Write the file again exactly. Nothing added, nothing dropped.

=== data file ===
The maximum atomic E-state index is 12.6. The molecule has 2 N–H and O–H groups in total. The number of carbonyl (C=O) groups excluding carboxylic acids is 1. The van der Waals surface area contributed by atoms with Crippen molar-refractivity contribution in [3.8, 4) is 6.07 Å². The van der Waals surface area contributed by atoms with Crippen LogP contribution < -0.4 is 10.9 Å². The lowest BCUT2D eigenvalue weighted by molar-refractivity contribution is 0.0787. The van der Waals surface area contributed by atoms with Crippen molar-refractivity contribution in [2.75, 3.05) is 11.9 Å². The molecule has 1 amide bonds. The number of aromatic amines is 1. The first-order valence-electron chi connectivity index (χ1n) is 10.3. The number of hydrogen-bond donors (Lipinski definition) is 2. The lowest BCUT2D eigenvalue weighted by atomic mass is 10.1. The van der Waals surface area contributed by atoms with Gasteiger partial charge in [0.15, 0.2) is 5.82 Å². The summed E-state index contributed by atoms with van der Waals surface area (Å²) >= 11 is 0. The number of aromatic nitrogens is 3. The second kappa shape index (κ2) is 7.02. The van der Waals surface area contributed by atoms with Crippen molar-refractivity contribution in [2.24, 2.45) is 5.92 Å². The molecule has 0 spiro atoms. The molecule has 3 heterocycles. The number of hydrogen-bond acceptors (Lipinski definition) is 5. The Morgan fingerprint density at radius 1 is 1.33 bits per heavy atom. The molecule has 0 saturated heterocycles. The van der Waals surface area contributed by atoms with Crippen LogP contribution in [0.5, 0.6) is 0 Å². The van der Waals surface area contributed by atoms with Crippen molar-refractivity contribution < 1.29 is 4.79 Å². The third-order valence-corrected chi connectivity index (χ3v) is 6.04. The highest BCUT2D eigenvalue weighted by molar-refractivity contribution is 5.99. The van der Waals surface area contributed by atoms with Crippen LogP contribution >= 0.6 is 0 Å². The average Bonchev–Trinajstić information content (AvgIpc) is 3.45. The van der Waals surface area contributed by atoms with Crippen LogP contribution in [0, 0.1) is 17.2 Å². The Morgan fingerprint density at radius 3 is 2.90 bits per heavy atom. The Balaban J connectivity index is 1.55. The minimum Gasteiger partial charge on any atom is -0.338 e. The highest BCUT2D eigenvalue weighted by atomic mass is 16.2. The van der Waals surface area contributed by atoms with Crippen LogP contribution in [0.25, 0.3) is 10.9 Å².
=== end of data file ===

The maximum atomic E-state index is 12.6. The molecule has 2 N–H and O–H groups in total. The number of carbonyl (C=O) groups excluding carboxylic acids is 1. The van der Waals surface area contributed by atoms with Crippen molar-refractivity contribution in [3.8, 4) is 6.07 Å². The van der Waals surface area contributed by atoms with Crippen LogP contribution < -0.4 is 10.9 Å². The lowest BCUT2D eigenvalue weighted by molar-refractivity contribution is 0.0787. The van der Waals surface area contributed by atoms with Crippen molar-refractivity contribution in [2.75, 3.05) is 11.9 Å². The molecule has 1 amide bonds. The number of aromatic amines is 1. The first-order valence-electron chi connectivity index (χ1n) is 10.3. The number of hydrogen-bond donors (Lipinski definition) is 2. The lowest BCUT2D eigenvalue weighted by atomic mass is 10.1. The van der Waals surface area contributed by atoms with Gasteiger partial charge in [0.15, 0.2) is 5.82 Å². The summed E-state index contributed by atoms with van der Waals surface area (Å²) >= 11 is 0. The number of aromatic nitrogens is 3. The second kappa shape index (κ2) is 7.02. The van der Waals surface area contributed by atoms with Crippen molar-refractivity contribution in [2.24, 2.45) is 5.92 Å². The molecule has 0 spiro atoms. The molecule has 3 heterocycles. The number of hydrogen-bond acceptors (Lipinski definition) is 5. The Morgan fingerprint density at radius 1 is 1.33 bits per heavy atom. The molecule has 0 saturated heterocycles. The van der Waals surface area contributed by atoms with Crippen LogP contribution in [0.5, 0.6) is 0 Å². The van der Waals surface area contributed by atoms with Crippen molar-refractivity contribution < 1.29 is 4.79 Å². The third-order valence-corrected chi connectivity index (χ3v) is 6.04. The highest BCUT2D eigenvalue weighted by molar-refractivity contribution is 5.99. The van der Waals surface area contributed by atoms with Crippen LogP contribution >= 0.6 is 0 Å². The average Bonchev–Trinajstić information content (AvgIpc) is 3.45. The van der Waals surface area contributed by atoms with Crippen LogP contribution in [0, 0.1) is 17.2 Å². The Morgan fingerprint density at radius 3 is 2.90 bits per heavy atom. The Balaban J connectivity index is 1.55. The minimum Gasteiger partial charge on any atom is -0.338 e. The highest BCUT2D eigenvalue weighted by atomic mass is 16.2. The van der Waals surface area contributed by atoms with Crippen LogP contribution in [0.25, 0.3) is 10.9 Å².